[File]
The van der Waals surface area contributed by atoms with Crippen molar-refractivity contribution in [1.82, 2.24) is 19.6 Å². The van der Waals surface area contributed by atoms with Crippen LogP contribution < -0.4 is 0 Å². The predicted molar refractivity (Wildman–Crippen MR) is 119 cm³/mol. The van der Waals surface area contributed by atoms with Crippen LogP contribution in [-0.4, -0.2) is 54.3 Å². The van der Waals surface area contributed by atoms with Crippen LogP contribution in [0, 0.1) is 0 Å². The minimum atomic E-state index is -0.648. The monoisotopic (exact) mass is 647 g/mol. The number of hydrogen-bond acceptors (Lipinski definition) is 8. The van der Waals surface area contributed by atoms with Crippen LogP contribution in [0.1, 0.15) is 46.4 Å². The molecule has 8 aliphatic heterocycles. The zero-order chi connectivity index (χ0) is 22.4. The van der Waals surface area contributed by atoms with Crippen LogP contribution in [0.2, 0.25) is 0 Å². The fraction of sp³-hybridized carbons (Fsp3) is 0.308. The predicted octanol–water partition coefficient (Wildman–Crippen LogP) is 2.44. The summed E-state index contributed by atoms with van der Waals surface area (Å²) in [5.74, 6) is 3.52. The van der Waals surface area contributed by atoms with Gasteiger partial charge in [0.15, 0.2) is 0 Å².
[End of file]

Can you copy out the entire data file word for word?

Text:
The van der Waals surface area contributed by atoms with Crippen molar-refractivity contribution in [1.82, 2.24) is 19.6 Å². The van der Waals surface area contributed by atoms with Crippen LogP contribution < -0.4 is 0 Å². The predicted molar refractivity (Wildman–Crippen MR) is 119 cm³/mol. The van der Waals surface area contributed by atoms with Crippen LogP contribution in [-0.4, -0.2) is 54.3 Å². The van der Waals surface area contributed by atoms with Crippen LogP contribution in [0, 0.1) is 0 Å². The minimum atomic E-state index is -0.648. The monoisotopic (exact) mass is 647 g/mol. The number of hydrogen-bond acceptors (Lipinski definition) is 8. The van der Waals surface area contributed by atoms with Crippen LogP contribution in [0.1, 0.15) is 46.4 Å². The molecule has 8 aliphatic heterocycles. The zero-order chi connectivity index (χ0) is 22.4. The van der Waals surface area contributed by atoms with Crippen LogP contribution in [0.2, 0.25) is 0 Å². The fraction of sp³-hybridized carbons (Fsp3) is 0.308. The predicted octanol–water partition coefficient (Wildman–Crippen LogP) is 2.44. The summed E-state index contributed by atoms with van der Waals surface area (Å²) in [5.74, 6) is 3.52. The van der Waals surface area contributed by atoms with Gasteiger partial charge in [0.15, 0.2) is 0 Å².